Think first, draw second: planning better visuals.
Brainstorming helps you develop effective visuals. You identify the most important ideas to attack with visuals and ensure that you have graphics that address all critical case issues. And your brainstorming work product makes it easy to communicate with artists about the purpose of each visual and to test the effectiveness of the designs they develop.
Brainstorming helps you control the cost of graphics. During the session, you estimate the costs associated with your visual ideas and make informed trade-offs to keep expenses under control. The process also reduces costs by minimizing the number of visuals you begin but don't complete or complete but don't use in court.
You can use the following technique whether you're a sole practitioner or part of a trial team. And the process doesn't require one ounce of artistic skill. To the contrary, it helps you take what you do best (digest evidence to create the most forceful case possible) and translate it into a powerful set of visuals.
Schedule the session at least three months before trial. Plan to focus exclusively on demonstrative evidence, as it is too important to risk diluting the session with other topics. Depending on the complexity of the case, you will probably need to set aside anywhere from three hours to a full day for the session.
Make sure senior members of the trial team are available to attend and that they understand they are to be primary contributors. If you've hired outside graphic consultants to assist in the design and production process, invite them to attend the session also.
Let all attendees (especially any artists and artist wanna-bes) know that they'll be expected to check their paintbrushes at the door. The goal of this session is to develop a detailed list of the most important demonstrative evidence ideas, not to design the visuals that will communicate these ideas. Keeping idea definition separate from design development yields better ideas, better designs, and reduced costs.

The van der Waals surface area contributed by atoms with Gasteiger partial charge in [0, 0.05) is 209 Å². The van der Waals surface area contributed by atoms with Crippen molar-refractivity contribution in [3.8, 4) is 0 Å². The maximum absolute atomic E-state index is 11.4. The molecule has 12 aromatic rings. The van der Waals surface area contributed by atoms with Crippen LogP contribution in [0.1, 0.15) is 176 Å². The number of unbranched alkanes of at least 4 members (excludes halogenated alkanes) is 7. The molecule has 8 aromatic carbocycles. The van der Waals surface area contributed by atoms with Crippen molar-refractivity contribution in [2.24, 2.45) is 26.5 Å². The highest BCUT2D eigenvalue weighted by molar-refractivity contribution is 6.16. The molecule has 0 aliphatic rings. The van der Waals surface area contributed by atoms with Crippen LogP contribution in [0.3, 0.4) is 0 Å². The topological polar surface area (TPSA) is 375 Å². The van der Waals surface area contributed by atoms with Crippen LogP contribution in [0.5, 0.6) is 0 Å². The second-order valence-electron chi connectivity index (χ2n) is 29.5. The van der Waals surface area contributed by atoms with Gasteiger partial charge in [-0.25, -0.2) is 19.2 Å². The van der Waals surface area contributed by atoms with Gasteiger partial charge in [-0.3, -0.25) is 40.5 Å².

Assign one attendee the role of scribe. He or she will make a record of the proceedings using a flip chart or a computer with a projector attached. This makes it easy for everyone who is participating to see the list of ideas being discussed and for the scribe to make revisions as the session proceeds.
Prepare a worksheet that the scribe will use to organize the thinking developed during the session. The worksheet is a table composed of rows and columns that you can create using word-processing or database software. Each row represents a single demonstrative evidence idea. The columns list critical information about each. Here are the columns you'll want: title, type, issues, mission statement, data source, for use by, estimated cost, key, and production status. The purpose of each column is described below.
Develop an outline of the case issues. As you discuss, you'll use this outline to ensure you're developing ideas for all issues.
Finally, circulate a memo laying out the objectives, agenda, and ground rules for the session. Include the issue outline as an attachment.
Begin your session by reviewing the agenda and making sure all attendees understand the ground rules. Then, plunge right in. There are three phases to the meeting: (1) developing ideas; (2) fleshing out the details of each; and (3) evaluating the ideas to determine which make the cut.
Step one: develop ideas
The first phase of the process is to create an exhaustive list of demonstrative evidence ideas. At this stage, all ideas are great ideas. Avoid debating the merits of any idea; simply build the list. Don't worry--your chance to cut lame ideas will come soon enough.
Offer each attendee a chance to contribute. Give each idea a working title and have the scribe enter it on the worksheet. In the worksheet's "type" column, list the group's expectations regarding the medium that will be used for each visual: blow-up, chart, model, animation, video, and so forth.